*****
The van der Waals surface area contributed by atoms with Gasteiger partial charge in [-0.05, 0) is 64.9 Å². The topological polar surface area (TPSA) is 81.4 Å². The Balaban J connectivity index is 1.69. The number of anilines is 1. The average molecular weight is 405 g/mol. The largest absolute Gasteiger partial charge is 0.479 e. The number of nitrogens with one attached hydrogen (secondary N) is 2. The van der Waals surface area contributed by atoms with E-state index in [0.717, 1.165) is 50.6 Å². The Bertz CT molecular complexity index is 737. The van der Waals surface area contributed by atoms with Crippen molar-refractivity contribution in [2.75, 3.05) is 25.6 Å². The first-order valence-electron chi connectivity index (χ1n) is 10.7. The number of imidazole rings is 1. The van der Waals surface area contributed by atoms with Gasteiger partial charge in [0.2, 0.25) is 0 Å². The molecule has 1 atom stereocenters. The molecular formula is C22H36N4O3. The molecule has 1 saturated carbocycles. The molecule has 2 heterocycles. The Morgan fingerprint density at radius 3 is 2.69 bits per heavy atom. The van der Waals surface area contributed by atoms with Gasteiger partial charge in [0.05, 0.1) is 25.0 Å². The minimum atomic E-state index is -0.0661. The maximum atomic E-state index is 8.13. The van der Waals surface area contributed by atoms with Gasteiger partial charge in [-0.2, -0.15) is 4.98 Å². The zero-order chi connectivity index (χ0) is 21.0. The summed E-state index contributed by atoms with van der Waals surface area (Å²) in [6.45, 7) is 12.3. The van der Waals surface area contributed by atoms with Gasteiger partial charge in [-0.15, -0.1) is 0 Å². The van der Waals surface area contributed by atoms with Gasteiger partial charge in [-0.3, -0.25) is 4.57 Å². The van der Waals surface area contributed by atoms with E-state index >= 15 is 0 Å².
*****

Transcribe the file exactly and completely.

The van der Waals surface area contributed by atoms with Gasteiger partial charge in [-0.05, 0) is 64.9 Å². The topological polar surface area (TPSA) is 81.4 Å². The Balaban J connectivity index is 1.69. The number of anilines is 1. The average molecular weight is 405 g/mol. The largest absolute Gasteiger partial charge is 0.479 e. The number of nitrogens with one attached hydrogen (secondary N) is 2. The van der Waals surface area contributed by atoms with E-state index in [0.717, 1.165) is 50.6 Å². The Bertz CT molecular complexity index is 737. The van der Waals surface area contributed by atoms with Crippen molar-refractivity contribution in [2.75, 3.05) is 25.6 Å². The first-order valence-electron chi connectivity index (χ1n) is 10.7. The number of imidazole rings is 1. The van der Waals surface area contributed by atoms with Gasteiger partial charge in [0.2, 0.25) is 0 Å². The molecule has 1 atom stereocenters. The molecular formula is C22H36N4O3. The molecule has 1 saturated carbocycles. The molecule has 2 heterocycles. The Morgan fingerprint density at radius 3 is 2.69 bits per heavy atom. The van der Waals surface area contributed by atoms with Gasteiger partial charge in [0.05, 0.1) is 25.0 Å². The minimum atomic E-state index is -0.0661. The maximum atomic E-state index is 8.13. The van der Waals surface area contributed by atoms with Gasteiger partial charge in [-0.2, -0.15) is 4.98 Å². The zero-order chi connectivity index (χ0) is 21.0. The summed E-state index contributed by atoms with van der Waals surface area (Å²) in [6.45, 7) is 12.3. The van der Waals surface area contributed by atoms with Gasteiger partial charge in [-0.15, -0.1) is 0 Å². The van der Waals surface area contributed by atoms with Gasteiger partial charge in [-0.3, -0.25) is 4.57 Å². The van der Waals surface area contributed by atoms with E-state index >= 15 is 0 Å².